Enlightened by my mother and anxious not to become “old seafood” – local slang for an old person who occupies a position of authority and rejects criticism – I quickly did my homework and caught up on what I had missed.
Canto-pop legend Andy Lau back on stage in Hong Kong

I hit the TV archives, starting with the first season of King Maker from 2018 where Keung, then 19, competed with the other boys who would eventually become Mirror.

Reality television has never been my cup of tea, and this kind of talent show, so clearly modelled on South Korean and mainland Chinese series, is definitely the last thing I thought I’d watch.

I even thought these boys were nothing more than a Hong Kong replica of a K-pop group. But a few episodes in – and all the way to the third season that concluded in December 2020 – I was ashamed of just how much I had been blinded by my pride and prejudice.

Dynamite and an ARMY: how K-pop’s BTS invaded the US billboard charts

The formula of the show might have been inspired by productions outside Hong Kong: there was no lack of emotional scenes, of course, and the excellent editing and the hilarious yet judgmental voice-over created the dramatic tension necessary for great entertainment.

But it was the young contestants – not just Keung but everyone who performed – who were the real stars. Aspiring home-grown performers poured their heart and soul into their singing, dancing and drama performances under the guidance of celebrity mentors.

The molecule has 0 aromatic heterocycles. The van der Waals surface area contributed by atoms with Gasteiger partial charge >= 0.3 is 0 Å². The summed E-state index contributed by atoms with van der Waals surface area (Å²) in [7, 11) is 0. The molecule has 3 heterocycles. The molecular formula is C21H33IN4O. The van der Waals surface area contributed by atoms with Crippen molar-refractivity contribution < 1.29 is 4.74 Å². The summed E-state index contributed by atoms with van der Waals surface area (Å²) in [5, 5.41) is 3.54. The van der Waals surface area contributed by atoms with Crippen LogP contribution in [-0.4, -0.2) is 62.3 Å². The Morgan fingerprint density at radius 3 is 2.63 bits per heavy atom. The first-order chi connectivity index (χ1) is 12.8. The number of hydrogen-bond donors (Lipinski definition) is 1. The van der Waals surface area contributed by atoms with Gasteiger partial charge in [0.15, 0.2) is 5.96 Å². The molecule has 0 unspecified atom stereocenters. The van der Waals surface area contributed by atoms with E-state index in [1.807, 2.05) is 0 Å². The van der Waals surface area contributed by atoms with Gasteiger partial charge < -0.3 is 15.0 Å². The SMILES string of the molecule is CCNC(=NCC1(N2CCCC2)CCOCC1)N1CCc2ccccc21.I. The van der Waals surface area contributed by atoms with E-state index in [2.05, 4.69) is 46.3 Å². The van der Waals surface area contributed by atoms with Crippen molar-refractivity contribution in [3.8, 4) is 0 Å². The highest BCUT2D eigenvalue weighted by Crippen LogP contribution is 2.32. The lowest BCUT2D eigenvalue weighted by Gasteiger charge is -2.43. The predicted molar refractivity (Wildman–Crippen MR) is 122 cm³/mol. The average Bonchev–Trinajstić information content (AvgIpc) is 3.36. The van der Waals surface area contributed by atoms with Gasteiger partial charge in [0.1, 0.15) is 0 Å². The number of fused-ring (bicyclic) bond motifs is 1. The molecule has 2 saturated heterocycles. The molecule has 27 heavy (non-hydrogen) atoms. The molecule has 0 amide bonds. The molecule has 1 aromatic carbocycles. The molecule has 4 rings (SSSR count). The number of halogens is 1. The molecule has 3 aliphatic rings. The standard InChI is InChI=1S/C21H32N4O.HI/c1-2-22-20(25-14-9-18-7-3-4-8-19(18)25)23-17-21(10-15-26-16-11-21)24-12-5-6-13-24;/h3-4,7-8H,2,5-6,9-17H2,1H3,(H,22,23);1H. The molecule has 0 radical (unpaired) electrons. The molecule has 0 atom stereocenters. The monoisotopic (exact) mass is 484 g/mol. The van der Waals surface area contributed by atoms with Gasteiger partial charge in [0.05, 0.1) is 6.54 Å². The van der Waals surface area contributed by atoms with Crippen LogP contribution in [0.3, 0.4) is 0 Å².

Some even performed original songs they had written and dance moves they had choreographed. They may be far from perfect, but these are young people trying their best to achieve their potential, hoping to be seen and heard.

Yet, it seems so many are choosing to look the other way. In response, a group of young and seasoned musicians have just this week released a moving ballad, The Pop Scene is Dead. The independently produced song asks: “Why are you so bitter? Looking down … abandoning this generation. I ask you not to compare. I give you this cassette player for you to listen to your good old days.”

The song’s message is clear: notions about the death of Hong Kong’s pop scene are common, but also wrong. We still have young talent in the Hong Kong pool, a lot of them, and comparing them needlessly with their predecessors does no good for the future.

The recent heated discussions have at least drawn people’s attention back to Hong Kong’s pop scene, years after it lost ground to K-pop. Hong Kong needs home-grown pop idols and musicians because they are an integral part of Hong Kong culture, and we should be heartened by the fact that there are still young people in our midst who are willing to pursue their dreams.

Let the young generation define themselves on their own terms. And onlookers, especially those who still prefer the faded glory of the past, must hear them out first before judging them by their outdated standards.

Vivienne Chow is a Hong Kong-based journalist and critic specialising in art and cultural affairs. She is the founder of Cultural Journalism Campus